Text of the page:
• Dual Tone Multi-Frequency or DTMF is a method for instructing a telephone switching system of the telephone number to be dialed, or to issue commands to switching systems or related telephony equipment.
• The DTMF dialing system follow the technique proposed by AT&T in the 1950s called MF (Multi-Frequency) which was deployed within the AT&T telephone network to direct calls between switching facilities using in-band signaling.
• The DTMF system uses eight different frequency signals transmitted in pairs to represent sixteen different numbers, symbols and letters. This table shows how the frequencies are organized:
• The frequencies used were chosen to prevent any harmonics from being incorrectly detected by the receiver as some other DTMF frequency. The transmitter of a DTMF signal simultaneously sends one frequency from the high-group and one frequency from the low-group.
• This pair of signals represents the digit or symbol shown at the intersection of row and column in the table. For example, sending 1209Hz and 770Hz indicates that the "4" digit is being sent.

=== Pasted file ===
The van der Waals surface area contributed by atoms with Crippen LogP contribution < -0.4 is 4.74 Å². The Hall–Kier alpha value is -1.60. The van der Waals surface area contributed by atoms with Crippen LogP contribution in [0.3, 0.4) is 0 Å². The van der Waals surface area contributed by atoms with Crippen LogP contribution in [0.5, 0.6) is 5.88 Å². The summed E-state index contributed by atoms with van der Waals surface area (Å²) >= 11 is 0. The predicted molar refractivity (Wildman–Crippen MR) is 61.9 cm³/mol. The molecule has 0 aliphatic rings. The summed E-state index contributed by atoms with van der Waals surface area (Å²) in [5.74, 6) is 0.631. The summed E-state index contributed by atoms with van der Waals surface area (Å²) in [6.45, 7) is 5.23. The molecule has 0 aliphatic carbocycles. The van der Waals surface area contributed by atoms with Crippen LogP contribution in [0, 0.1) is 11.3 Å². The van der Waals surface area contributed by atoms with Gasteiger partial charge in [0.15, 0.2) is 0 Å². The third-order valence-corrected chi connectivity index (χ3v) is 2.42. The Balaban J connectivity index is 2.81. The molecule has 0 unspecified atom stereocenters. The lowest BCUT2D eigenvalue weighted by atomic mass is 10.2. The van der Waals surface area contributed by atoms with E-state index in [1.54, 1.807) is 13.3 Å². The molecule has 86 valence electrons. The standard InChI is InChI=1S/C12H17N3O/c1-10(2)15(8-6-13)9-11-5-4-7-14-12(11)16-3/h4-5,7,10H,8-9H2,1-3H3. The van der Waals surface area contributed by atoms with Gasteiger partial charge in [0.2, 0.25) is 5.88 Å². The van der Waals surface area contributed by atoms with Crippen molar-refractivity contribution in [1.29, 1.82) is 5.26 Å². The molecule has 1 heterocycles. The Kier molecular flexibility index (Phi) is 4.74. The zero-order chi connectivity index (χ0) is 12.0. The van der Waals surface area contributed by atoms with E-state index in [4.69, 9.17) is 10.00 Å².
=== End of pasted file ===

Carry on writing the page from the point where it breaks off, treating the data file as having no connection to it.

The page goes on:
• At the transmitter, the maximum signal strength of a pair of tones must not exceed +1 dBm, and the minimum strength is -10.5 dBm for the low-group frequencies and -8.5 dBm for the high-group frequencies.
Labeling of DTMF numeric digits
• The DTMF telephone keypad is laid out in a 4×4 matrix of push buttons in which each row represents the low frequency component and each column represents the high frequency component of the DTMF signal. Pressing a key sends a combination of the row and column frequencies.
• For example, the key 1 produces a superimposition of tones of 697 and 1209 hertz (Hz). Initial pushbutton designs employed levers, so that each button activated two contacts. The tones are decoded by the switching center to determine the keys pressed by the user.
• DTMF was originally decoded by tuned filter banks. By the end of the 20th century, digital signal processing became the predominant technology for decoding. DTMF decoding algorithms often use the Goertzel algorithm to detect tones.